The Town of Oakville

From what I can tell on their website, enacted back in 2004 was a bylaw to preserve trees greater than 30 cm in diameter... same as Toronto's standards... I think Toronto should change their bylaw to 20 cm in diameter!

Durham Region

At the moment Durham Region has a bylaw enacted to protect woodlots ... With the Urban sprawl going on in this region, hopefully the local communities act and set bylaw protections in place for private properties as well...

Pickering ...has a limited bylaw for conservation lands

Ajax ... when I looked it up I got an error page with the following text at the top "The system cannot find the file specified"... good luck with that one.... Hopefully it is in error due to updates on changing tree protection bylaws???

Whitby ... similar to Pickering, has protection in place for designated conservation lands and woodlots but not much for private property unless your property falls under the protected land areas.

Oshawa ... all I could find was a protection bylaw for City owned trees and it was enacted in 1983!! Time for an update???

Anyway, I hope to update this post for any changes to the bylaws in some of these communities. I may have missed some bylaws that are in place, if I did, they are hard to find on their websites!!! (Note to the webmasters)

Anyone with further information regarding tree bylaws in these areas... feel free to contact me and I will look into them so I can update this article...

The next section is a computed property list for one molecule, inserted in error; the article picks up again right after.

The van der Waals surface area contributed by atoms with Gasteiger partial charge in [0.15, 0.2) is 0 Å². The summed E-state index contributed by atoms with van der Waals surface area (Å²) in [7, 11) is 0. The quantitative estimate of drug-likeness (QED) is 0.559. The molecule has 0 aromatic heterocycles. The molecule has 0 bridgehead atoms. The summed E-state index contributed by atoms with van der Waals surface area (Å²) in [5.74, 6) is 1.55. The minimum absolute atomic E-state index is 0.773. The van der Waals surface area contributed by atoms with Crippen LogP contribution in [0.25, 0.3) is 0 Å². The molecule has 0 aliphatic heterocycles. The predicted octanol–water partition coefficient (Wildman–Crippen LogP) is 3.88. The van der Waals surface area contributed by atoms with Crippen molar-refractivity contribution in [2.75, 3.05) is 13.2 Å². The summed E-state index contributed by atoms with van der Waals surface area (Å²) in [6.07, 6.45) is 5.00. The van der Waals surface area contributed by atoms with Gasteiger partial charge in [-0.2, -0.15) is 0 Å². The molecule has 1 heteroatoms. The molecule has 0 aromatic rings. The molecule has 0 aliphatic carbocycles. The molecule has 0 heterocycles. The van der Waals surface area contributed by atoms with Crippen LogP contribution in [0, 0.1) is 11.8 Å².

Monday, April 16, 2007

Tree Damage

Can you spot it?

To a trained eye, a person that knows trees would spot it in an instant! The above photo is taken from a front yard I had designed about 4 years ago. The property looks well maintained by professionals from far away...

But upon closer inspection I noticed some tragic details that were never tended to! The orange arrows say it all!

The tree stakes were left in 4 years after they were planted!!!

When I first drew out the landscape plan and imagined these trees in my mind's eye, I never would have imagined this... Was it my fault for not informing the home owners? Or was it the contractor's fault for not informing them that something they did once they were planted, needed to come out after the second year of growth!

What you can't see is the wires still looped around the trunk... the tree has now grown into the wires and is causing it to girdle itself. The mass of branches that have developed along the base of the trunk is a survival tactic!

The roots are thriving! Yet the nutrients have no place to go! The tree knows if it is not corrected soon, the top portion above the wires will soon die off and it is ready to start new from the base... any one of those small branches growing from below the wire will take the lead as a "leader branch".

This stands to reason that I should probably visit my landscapes more often... but when you do so many, how can one possibly keep an eye on them all?

I give the landscape maintenance crew an 'A' for effort to make the grounds look good...

but a failing grade is given for not recognizing the need to remove the tree-stakes!!!

Saturday, March 31, 2007

What inspires...part 5

Inspirational words....

"The old Lakota was wise. He knew that man's heart away from nature becomes hard; he knew the lack of respect for growing, living things soon led to a lack of respect for humans too. So he kept his youth close to its softening influence."

Luther Standing Bear, OGLALA SIOUX

(Picture: taken during one of my many walks in the woods in Northern Ontario)